photo of person from Nepal Sindhulpalchok

Click on arrows
to find more
these themes


(NEPAL 18)








teacher/shop owner


Siddheswor VDC, Sindhuli


August 1994


An all-too-short interview, but illuminating about the many areas of discrimination women face. From birth onwards, gender discrimination is evident - "If a boy is born, everybody is happy and they celebrate, but when a girl is born the parents become sad and worried. ... They think that girls are really others' property and it's of no use to educate them.” Religion dictates that women should "treat the men as gods and be their slaves". The narrator says that men have been dictating society for a very long time, and that men “made the rules according to their need … they have been keeping women at the back”. Women are paid much less for equal work, and “most of the work is done by the women, but the credit goes to the men”. She believes equality is vital for the nation's development: "You cannot clap with only one hand or the cart cannot move on one wheel; both the men and the women should be equal in all aspects to develop a nation.”

detailed breakdown

You will need a password from Panos to view the full transcript of the interview. To apply for a password, click here.

Once you have a password, click here to go to the beginning of the transcript. You can also click on any section of the breakdown of content below and go straight to the corresponding part of the transcript.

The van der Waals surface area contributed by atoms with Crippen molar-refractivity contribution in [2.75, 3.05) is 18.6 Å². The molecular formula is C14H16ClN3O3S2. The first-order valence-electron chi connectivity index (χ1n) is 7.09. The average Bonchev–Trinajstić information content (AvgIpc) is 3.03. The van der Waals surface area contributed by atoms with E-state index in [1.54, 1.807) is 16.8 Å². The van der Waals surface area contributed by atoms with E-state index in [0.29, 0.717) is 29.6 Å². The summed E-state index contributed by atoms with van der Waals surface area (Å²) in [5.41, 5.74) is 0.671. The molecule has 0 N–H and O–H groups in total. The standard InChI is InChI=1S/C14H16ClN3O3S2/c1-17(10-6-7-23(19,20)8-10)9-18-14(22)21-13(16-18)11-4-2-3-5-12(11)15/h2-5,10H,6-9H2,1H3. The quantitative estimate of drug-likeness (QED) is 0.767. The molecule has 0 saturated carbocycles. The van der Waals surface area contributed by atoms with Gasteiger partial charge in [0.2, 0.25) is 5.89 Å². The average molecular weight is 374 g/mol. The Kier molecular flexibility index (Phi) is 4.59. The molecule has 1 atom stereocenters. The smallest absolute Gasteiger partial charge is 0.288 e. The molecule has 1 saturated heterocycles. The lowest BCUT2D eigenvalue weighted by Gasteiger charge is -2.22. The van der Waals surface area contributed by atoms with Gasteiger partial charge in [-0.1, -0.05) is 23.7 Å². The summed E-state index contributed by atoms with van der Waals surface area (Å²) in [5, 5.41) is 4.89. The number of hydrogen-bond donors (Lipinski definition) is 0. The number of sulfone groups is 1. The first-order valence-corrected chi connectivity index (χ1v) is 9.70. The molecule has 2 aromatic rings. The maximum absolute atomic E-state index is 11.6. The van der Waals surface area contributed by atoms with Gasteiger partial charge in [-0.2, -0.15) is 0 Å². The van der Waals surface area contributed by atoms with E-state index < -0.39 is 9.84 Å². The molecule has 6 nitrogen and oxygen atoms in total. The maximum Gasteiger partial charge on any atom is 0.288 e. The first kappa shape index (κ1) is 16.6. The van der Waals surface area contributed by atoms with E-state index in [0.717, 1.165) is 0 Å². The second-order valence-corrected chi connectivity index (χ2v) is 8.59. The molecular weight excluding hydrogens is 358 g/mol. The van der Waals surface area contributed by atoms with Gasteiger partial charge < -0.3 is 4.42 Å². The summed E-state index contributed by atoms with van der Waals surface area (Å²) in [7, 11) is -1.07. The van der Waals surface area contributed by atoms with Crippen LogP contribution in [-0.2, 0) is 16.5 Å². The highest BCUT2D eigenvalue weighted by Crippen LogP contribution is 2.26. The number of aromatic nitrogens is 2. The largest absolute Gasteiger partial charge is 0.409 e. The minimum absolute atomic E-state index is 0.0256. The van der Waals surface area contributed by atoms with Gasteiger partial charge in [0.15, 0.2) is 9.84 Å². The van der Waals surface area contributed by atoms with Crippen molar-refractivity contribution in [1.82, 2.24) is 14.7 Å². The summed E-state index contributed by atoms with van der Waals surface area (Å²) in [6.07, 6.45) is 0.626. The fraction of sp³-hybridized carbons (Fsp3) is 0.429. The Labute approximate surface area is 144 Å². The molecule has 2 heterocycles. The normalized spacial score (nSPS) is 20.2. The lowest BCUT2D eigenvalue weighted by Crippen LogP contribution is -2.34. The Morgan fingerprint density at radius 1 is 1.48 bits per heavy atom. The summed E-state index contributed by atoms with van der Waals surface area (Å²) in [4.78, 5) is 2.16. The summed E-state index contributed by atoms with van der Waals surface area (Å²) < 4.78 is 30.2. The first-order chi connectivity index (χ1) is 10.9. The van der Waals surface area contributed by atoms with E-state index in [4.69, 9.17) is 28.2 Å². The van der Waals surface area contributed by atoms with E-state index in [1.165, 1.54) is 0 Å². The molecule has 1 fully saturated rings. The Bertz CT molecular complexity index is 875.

Section Section 1-2  Has taught for 14 years and had a shop for five years. Lives with her parents. She believes gender discrimination starts at birth. Parents hold daughters back, she explains, “The parents are always worried that, if they send their daughter out the others will not think good of them, so it will be difficult for them to get married in the future.” Unfair inheritance and property rights: “I think this kind of discrimination must not be there, the daughter must have equal rights to her parent's wealth and properties as the son does.” Law does not stipulate that fathers must look after daughters, though they are bound to look after sons.
Section Section 2-3  Affect of such discrimination on development: “When there is discrimination between the son and the daughter in the house, how can such a house be good and have the environment for development? With such families how can the village develop or the district and the nation?”
Section 3  Women also need to be "encouraged to be smart, outgoing and forward”. Describes how villagers gossiped when she went to school, saying women would be spoiled by education. "I was really worried but I took it as a challenge.” When she returned as trained teacher, villagers changed their views and began sending daughters to school: “Now, even in this illiterate society the people think the daughter must be educated, at least they are more aware now. This is the biggest change I find these days.” Women nowadays have more mobility and therefore can go out to work.
Section 4  Other improvements she cites are equal wages (though this is disputed by the interviewer), more women in offices, and girls allowed to study or teach in faraway places. The interview ends with her thoughts about the future: “So, if the girls are educated, have equal rights in the society as well as in the law, the development of our nation will automatically be enhanced.”